The Center for Family Intervention Science is a goldmine for resources and science in the area of suicide prevention and treatment. The work Guy Diamond, PhD, the Center's director, is critical and Diamond's and the Center's faculty are helping to improve provider's knowledge and comfort with mental health issues. He wrote a recent email as a response to the deaths of Kate Spade and Anthony Bourdain.
The tragic news of two celebrities, Anthony Bourdain and Kate Spade, taking their own lives has left us shocked and confused. How could such passionate people with so much opportunity decide to take their life? We may never understand the pain they must have felt, but we can help others who might have similar feelings find alternatives to death.
As many of you know, my work has focused on suicide prevention and treatment. We run a small program for youth, young adults and college students who are struggling with thoughts of suicide. We also work in medical settings doing suicide prevention. The integration of behavioral health services into primary care and emergency room settings has become a national agenda. Mental health problems impede adherence to medical treatment and can be debilitating in and of themselves. Surprisingly few behavioral health resources exist for medical providers.
Faculty at The Center for Family Intervention Science are trying to remedy this situation with a three part program. We developed a training program to help providers do risk assessments, safety planning and family engagement. These short trainings improve provider’s knowledge and comfort with mental health issues.
We have also developed a comprehensive, yet brief, web-based screening tool that patients can complete before or during the medical visit. This multidimensional screen goes beyond depression and measures a host of other psychiatric and risk factors including social determinants of health. A report is generated and printed or linked to the Electronic Medical Record.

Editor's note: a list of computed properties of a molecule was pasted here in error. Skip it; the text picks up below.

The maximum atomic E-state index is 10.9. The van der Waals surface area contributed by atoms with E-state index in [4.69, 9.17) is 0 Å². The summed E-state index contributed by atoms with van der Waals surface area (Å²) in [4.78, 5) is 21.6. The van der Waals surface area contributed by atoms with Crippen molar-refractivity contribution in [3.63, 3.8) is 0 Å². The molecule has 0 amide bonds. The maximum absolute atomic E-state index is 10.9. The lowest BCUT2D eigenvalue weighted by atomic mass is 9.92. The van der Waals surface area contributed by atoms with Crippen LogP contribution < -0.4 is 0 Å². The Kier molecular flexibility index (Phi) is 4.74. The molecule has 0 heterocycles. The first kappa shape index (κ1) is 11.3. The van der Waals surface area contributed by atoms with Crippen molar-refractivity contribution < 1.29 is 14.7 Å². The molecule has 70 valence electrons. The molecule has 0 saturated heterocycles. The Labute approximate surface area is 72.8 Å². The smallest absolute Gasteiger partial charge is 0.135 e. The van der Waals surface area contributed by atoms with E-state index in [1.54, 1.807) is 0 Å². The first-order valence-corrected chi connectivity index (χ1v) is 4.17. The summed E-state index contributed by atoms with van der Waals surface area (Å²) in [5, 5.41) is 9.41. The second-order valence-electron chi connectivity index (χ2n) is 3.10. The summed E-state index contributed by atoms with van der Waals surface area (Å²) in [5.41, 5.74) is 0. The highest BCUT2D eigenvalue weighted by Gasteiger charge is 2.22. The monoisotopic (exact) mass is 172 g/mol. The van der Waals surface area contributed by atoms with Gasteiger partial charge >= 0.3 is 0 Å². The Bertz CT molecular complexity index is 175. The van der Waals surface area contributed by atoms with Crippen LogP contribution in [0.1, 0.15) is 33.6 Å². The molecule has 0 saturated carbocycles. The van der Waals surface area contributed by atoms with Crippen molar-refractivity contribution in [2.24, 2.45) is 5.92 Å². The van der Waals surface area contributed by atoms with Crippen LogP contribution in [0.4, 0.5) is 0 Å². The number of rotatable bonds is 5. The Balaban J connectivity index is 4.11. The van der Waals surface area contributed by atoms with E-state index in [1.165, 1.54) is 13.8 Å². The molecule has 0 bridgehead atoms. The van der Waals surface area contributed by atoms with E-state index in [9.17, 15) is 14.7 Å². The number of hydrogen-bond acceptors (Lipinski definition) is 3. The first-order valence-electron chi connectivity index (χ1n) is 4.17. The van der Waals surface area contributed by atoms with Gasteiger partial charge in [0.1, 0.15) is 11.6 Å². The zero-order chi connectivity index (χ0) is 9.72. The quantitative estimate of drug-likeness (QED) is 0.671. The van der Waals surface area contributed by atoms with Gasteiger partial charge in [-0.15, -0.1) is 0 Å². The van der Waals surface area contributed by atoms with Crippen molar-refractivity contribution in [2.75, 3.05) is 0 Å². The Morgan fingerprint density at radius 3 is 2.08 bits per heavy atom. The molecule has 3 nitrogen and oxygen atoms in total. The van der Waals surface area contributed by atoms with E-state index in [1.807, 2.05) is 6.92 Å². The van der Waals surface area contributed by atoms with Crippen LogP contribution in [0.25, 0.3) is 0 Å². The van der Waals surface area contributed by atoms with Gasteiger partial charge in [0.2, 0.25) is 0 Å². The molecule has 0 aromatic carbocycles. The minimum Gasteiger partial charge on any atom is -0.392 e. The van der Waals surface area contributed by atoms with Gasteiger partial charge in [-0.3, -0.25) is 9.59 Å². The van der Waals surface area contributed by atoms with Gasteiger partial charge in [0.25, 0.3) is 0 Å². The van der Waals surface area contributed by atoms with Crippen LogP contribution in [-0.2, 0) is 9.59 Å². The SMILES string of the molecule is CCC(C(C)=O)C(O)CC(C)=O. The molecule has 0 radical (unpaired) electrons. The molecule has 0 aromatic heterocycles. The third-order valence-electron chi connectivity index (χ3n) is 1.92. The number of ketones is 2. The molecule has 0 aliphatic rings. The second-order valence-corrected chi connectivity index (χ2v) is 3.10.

The biggest challenge is where to refer patients identified as at-risk. To address this, we focus efforts on building partnerships and relationships with the behavioral health neighborhood.
We have implemented this program across Pennsylvania and several other states, resulting in increased identification and referral rates. We are working with Drexel Family Medicine to bring this program to Drexel.
With these, and other resources, medical staff of all disciplines can play an important role in the identification of patients with suicidal thoughts and other mental health challenges. Training ourselves and our students in these strategies could help us feel less powerless and help save lives. We are waiting for news on Substance Abuse and Mental Health Services Administration funding that would help us disseminate these kinds of skills and resources across the University community. I will keep you posted!
For more information about our work or on this important topic, please contact Guy Diamond, PhD.
Diamond, G.S., Levy, S.A., Bevans, K.B., Fein, J.A., Wintersteen, M.B., Tien, A. &\Creed, T.A. (2010). Development, validation, and utility of the web-based Behavioral Health Screen for adolescents in ambulatory care. Pediatrics, 126(1), 163-170. doi: 10.1542/peds.2009-3272
Fein, J.A., Pailler, M.E., Frances K., Barg, F.K., Wintersteen, M.B., Hayes, K., Tien, A. & Diamond, G.S. (2010). Feasibility and effects of a web-based adolescent psychiatric assessment administered by clinical staff in the pediatric emergency department. Archives of Pediatric and Adolescent Medicine, 164(12), 1112-1117. doi: 10.1001/archpediatrics.2010.213